The path from idea to prototype, however, is not always a smooth one, as Nick Bild can attest. We’ve been covering Nick’s work for a while now, starting with his “nearly practical” breadboard 6502 computer, the Vectron, up to his recent forays into machine learning with ShAIdes, his home-automation controlling AI sunglasses. On the way we’ve seen his machine-learning pitch predictor, dazzle-proof glasses, and even a wardrobe-malfunction preventer.

All of Nick’s stuff is cool, to be sure, but there’s a method to his productivity, and we’ll talk about that and more in this Hack Chat. Join us as we dive into Nick’s projects and find out what he does to turn his ideas into prototypes.

join-hack-chatOur Hack Chats are live community events in the Hackaday.io Hack Chat group messaging. This week we’ll be sitting down on Wednesday, July 29 at 12:00 PM Pacific time. If time zones have you down, we have a handy time zone converter.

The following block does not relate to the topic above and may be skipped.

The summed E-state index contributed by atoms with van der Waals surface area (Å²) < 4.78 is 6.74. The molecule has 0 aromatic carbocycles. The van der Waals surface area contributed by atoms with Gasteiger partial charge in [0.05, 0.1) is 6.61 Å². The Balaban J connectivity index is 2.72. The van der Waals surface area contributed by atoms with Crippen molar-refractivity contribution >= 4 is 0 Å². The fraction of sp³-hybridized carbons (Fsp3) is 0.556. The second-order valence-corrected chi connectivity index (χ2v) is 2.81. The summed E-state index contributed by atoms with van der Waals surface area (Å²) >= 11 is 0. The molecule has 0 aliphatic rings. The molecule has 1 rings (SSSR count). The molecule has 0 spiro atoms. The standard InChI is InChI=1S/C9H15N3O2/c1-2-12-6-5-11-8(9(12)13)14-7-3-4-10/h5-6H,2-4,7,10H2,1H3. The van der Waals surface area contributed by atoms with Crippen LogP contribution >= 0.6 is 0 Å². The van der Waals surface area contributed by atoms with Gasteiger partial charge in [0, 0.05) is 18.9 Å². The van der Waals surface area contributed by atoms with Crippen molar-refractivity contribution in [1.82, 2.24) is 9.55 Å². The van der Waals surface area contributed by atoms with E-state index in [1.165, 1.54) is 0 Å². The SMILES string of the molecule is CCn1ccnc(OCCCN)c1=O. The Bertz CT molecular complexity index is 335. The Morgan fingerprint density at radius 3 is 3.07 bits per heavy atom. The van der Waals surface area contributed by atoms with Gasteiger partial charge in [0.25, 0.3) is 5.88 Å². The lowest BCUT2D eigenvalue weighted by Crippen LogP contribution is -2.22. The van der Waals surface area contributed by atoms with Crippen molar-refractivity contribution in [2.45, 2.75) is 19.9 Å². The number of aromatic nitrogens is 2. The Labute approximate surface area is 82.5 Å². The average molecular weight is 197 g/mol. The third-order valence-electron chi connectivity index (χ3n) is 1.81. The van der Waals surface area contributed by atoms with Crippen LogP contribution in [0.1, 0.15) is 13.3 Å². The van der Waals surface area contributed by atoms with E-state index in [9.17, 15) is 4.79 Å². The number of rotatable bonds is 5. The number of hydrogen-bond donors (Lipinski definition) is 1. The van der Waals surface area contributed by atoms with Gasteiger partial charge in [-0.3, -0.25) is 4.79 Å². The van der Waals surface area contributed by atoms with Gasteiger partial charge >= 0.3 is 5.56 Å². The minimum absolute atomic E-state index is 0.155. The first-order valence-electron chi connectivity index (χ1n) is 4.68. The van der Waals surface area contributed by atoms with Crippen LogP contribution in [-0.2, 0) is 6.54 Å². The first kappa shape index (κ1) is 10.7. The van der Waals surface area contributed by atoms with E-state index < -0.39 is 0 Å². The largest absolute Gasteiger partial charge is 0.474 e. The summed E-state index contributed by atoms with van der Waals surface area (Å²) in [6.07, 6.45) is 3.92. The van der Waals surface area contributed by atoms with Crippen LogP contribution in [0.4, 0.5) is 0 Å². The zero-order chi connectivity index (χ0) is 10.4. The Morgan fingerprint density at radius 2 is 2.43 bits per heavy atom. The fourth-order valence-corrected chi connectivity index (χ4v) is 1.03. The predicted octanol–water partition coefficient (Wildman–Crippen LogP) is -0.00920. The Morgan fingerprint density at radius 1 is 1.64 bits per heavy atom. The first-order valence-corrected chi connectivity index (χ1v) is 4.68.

Click that speech bubble to the right, and you’ll be taken directly to the Hack Chat group on Hackaday.io. You don’t have to wait until Wednesday; join whenever you want and you can see what the community is talking about. Continue reading “Ideas To Prototypes Hack Chat With Nick Bild”

Fail Of The Week: Bright Idea For LED Signs Goes Bad

Typically when we select a project for “Fail to the Week” honors, it’s because something went wrong with the technology of the project. But the tech of [Leo Fernekes]’ innovative LED sign system was never the problem; it was the realities of scaling up to production as well as the broken patent process that put a nail in this promising project’s coffin, which [Leo] sums up succinctly as “The Inventor’s Paradox” in the video below.